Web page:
Saturday, January 8, 2011

Dario Argento's Phenomena (1984), or Connelly in Wonderland

All those times watching Labyrinth as a kid I was completely oblivious to the fact that Jennifer Connelly had previously starred in an even darker fairytale. Director Dario Argento’s “Phenomena” is like a film dressed up to resemble a childlike fairytale but is really a nightmarish journey through hell. Before seeing it, I recall being very intrigued from what I read on the Internet and from already being aware of the film's main musical theme from a rendition by metal band “Rhapsody of Fire” Link to Song (It seriously does make for great background music, while reading this review). The movie’s unique style of fantasy and horror had caught my attention so much that I was already a fan of the movie before I even saw it. I had to have it!! After ordering off for the DVD on Amazon and waiting for a month, that seemed to take forever, the movie finally showed up in the mail. What I was to see forever sealed my fandom for Dario Argento’s films.   
The movie opens abruptly in the Swiss Alps, where a Danish tourist (Dario Argento’s daughter, Fiore) misses the bus and is left stranded. During the opening credits, I was surprised to find out that the costumes were designed by Giorgio Armani (the same people that design Lady Gaga’s clothes!) and that among the soundtrack is “Iron Maiden” and “Motorhead”. Most criticize the use of metal in this movie because it deflates the suspense, but I for one enjoyed those moments where it all of a sudden feels like we’ve just wandered into a music video. 

So, this tourist is now stranded in a cold, windy, and ominous place and begins to travel down a trail amidst surreal flowery plains that gave me a feeling of being lost in a strange unreal world, with an added tension of possible danger. Sort of like knowing you’re dreaming but not quite sure if you’re having a nightmare or not. She comes to a strange home and starts to call out for help, before entering. We the viewers realize that this supposed dream is definitely a nightmare when something unseen escapes from being chained to the wall and pursues this unfortunate tourist with violent persistence (talk about a tourist trap). When the unseen killer catches the poor girl, she is stabbed and loses her head in a beautifully filmed scene amidst broken glass and falling water. How could such a thing be beautiful, you say? Well, you’ll just have to see it to know what I mean. For me, the combination of horror and beauty is one of the many elements that attract me to Dario’s films, and I believe the opener to this movie is a shining example.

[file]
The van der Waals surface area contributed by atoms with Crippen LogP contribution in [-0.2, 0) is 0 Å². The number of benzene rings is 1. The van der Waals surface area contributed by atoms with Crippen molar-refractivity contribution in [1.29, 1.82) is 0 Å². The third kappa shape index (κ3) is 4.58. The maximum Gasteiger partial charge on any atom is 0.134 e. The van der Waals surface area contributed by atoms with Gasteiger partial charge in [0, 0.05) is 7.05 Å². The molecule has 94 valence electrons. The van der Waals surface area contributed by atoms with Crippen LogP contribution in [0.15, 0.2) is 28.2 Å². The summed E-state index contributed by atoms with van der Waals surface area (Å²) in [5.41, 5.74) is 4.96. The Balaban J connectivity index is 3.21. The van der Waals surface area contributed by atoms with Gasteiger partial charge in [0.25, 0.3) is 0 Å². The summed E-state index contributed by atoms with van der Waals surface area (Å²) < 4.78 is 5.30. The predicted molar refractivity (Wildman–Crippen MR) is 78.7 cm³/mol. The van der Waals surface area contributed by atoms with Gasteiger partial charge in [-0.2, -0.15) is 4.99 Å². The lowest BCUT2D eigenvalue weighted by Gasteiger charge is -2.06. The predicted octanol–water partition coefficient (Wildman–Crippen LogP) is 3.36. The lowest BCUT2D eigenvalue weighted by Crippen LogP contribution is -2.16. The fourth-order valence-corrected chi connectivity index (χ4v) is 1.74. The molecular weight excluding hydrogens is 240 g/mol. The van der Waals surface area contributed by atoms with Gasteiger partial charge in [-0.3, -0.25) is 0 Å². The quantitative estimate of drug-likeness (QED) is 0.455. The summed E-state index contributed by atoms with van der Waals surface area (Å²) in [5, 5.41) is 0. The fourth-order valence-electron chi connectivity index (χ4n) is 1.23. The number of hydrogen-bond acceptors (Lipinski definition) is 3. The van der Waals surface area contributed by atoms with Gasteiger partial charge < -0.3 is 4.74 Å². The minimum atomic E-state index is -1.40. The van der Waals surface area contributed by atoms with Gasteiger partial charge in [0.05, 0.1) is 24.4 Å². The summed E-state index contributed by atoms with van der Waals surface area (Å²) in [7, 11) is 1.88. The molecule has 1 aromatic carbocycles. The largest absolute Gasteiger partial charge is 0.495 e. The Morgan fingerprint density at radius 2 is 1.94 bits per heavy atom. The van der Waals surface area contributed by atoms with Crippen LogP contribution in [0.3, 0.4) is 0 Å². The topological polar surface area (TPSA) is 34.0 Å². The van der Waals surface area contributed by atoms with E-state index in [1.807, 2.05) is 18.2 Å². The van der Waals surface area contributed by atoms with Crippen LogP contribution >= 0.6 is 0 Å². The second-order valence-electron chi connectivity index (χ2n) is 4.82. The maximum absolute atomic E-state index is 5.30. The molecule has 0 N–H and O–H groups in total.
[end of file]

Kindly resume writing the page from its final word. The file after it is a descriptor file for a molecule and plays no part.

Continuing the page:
Sadly, this intro is no dream at all but a murder from a serial killer that has been lurching about the Swiss Alps for some time targeting young pretty ladies. 2 detectives (Among them Michele Soavi, director of the fabulous Dellamorte Dellamore, in a brief appearance) are looking for leads by consulting with wheel chair bound entomologist, John Mcgreggor (Donald Pleasance), who happens to have a trained chimpanzee as a nurse named Inge. It seems that John’s observations of insect activity in the decapitated head of the murdered tourist can be of vital importance to the police. Apparently, by studying the presence and growth of insects inhabiting decaying body parts, the exact time of the murder can be determined. The entomologist refers to this as a cycle known as “the 8 squadrons of death”.

At this point, it should be apparent to the viewer that this murder mystery will be anything but conventional. I find it interesting that the film’s story was inspired by something Dario heard on the radio where insects were used in solving a murder case. And speaking of story, it’s like a volcano of ideas that are just squeezed into the film. For some, this might seem like too much, but for me, it’s like a crazy head trip down Dario’s own wonderland.  
12 minutes into the movie, we are finally introduced to the main character of this horror fairytale, Jennifer Corvino (the very photogenic Jennifer Connelly), in the back seat of a car on the way to her new boarding school alongside one of the school teachers (the always fabulous Daria Nicolodi). Jennifer’s unnatural affinity with insects is immediately made apparent when a bee flies on her hand and alarms everyone but her. It flies around and causes pandemonium in the car before Jennifer catches it in her hand without the fear of being stung. Apparently, insects never harm her because she loves them and interestingly enough, Jennifer has some sort of unusual telepathic connection with them.

Jennifer arrives at the boarding school known as “The Richard Wagner International School for Girls”, while the main music score to the film is playing. Written by Claudio Simonetti, this has to be one of the most beautiful and moving pieces of music I have ever heard that gracefully enhances a number of memorable moments in the film.   
A lot happens during Jennifer’s first night at the boarding school. During a conversation with her new roommate, Sophie, we find out Jennifer is the daughter of a famous movie star. She is alerted from Sophie that there is a murdering maniac who kidnaps young girls, kills them, and hides the bodies.

Later that same night, some random girl starts being chased by an unseen assailant with a spear, while us the viewers, rock out to Iron Maiden’s Flash of the blade. The surreal factor is amped up several notches when Jennifer goes sleep walking and witnesses a gory sight of this girl being murdered. While still sleep walking, she is nearly killed after falling from the third story of the school, but she somehow manages to sleep walk away unharmed. She then sleepwalks into the street and nearly gets run over by a car driven by 2 young guys who decide to pick her up and drive off with her. They try to talk to her, but Jennifer annoys them with her crazy sleepwalking personality. I can’t tell if she falls out or if they push her out of the car, but she is dumped off the side of the road, and tumbles down a steep cliff before waking up and being greeted by a chimpanzee who then proceeds to walk off, hand-and-hand, with her into the night, which we view from the perspective of an insect as the phenomenal Phenomena theme plays.